Leonardo di Vinci is often considered one of the greatest painters of all time, but was so much more. He was a man interested in almost everything, and had an endless thirst for knowledge and experimenting. He did work as a sculptor, writer, geologist, scientist, musician and more.
The Leonardo di Vinci sculptures are a lost mystery, though. There are no sculptures that can be attributed directly to di Vinci. We have over 13,000 pages of drawings and notes that he made in hist studies. Some of these show sketches and drawings that he made while preparing for some of his sculpture work, but no finished pieces remain. In some cases, there have been sculpture made up from his notes, and we can get a glimpse at di Vinci’s work and genius.
There have been small statues found at times, figures that sculptors would use to make their finished pieces. Some of the pieces have been thought to be made by di Vinci, because they related somehow to other works we know about, or because they show up in his drawings. However, there is no way to be sure that any of these pieces was definitely done by di Vinci.
There are also pieces that are attributed to other artists, but are thought to have been done by Leonardo di Vinci, either in whole or part. When artists were training, they would often do some of the work for their teachers. Also, when artists work together, when pushing each other to get better, they may start to do some of the work in the same manner.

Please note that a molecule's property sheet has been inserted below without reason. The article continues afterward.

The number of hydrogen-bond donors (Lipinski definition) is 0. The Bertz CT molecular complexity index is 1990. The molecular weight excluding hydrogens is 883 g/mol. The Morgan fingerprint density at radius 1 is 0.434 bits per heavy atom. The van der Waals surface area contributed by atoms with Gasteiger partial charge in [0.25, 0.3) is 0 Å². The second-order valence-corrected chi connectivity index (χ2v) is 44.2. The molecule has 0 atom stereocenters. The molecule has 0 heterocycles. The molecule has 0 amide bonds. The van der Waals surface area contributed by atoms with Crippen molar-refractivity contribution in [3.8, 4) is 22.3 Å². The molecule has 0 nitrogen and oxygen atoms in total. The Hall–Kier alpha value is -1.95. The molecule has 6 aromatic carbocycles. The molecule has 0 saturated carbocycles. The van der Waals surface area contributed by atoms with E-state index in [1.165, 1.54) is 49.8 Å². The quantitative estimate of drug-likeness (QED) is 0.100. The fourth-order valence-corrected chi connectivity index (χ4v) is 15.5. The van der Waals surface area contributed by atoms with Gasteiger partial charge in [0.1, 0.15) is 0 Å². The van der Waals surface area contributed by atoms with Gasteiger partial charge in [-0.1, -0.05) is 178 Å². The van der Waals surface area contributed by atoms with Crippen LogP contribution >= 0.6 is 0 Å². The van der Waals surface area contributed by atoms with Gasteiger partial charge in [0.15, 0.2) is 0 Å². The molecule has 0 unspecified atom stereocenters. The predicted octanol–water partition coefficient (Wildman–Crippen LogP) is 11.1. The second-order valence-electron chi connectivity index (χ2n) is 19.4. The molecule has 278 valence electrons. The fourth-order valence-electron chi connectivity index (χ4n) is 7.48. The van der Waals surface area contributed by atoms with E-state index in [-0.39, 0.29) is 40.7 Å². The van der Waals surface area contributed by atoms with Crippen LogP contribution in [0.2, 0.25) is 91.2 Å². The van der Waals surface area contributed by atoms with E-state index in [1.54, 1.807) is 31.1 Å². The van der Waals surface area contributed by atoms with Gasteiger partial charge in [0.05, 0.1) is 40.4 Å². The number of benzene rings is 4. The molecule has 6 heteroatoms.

Leonardo di Vinci’s teacher, Andrea Del Verrocchio, was also a renowned sculptor. Leonardo was his student for over 10 years. Verrocchio made a panel with multiple sculpted pieces in it for the Baptistry in Florence. As the panel was being cleaned for an exhibition in 2007, it was noticed some of the pieces in the panel appeared to have different authors. Two of the pieces have work done where no one will see it, others do not. Those same two have more natural details around the helmet.
Another of Verrocchio’s students was Giovanni Francesco Rustici. He studied with Verrocchio at the same time as di Vinci. When Andrea Del Verrocchio left Florence and moved to Venice, Rustici and Leonardo lived and worked together. There are several of the works done by Rustici that portray influences of di Vinci. Again, we have the sketches and drawings to thank for being able to determine this. From these we can see that Rustici either took ideas from di Vinci or collaborated with him on the ideas for the pieces. There are also signs that di Vinci may have done some of the work on some of the pieces.
By putting all the different clues together, we can start to get an idea of how Leonardo di Vinci sculptures may have looked, and how brilliant of a sculptor he was. It is regretful that we have no Leonardo di Vinci sculptures that have survived to the present time.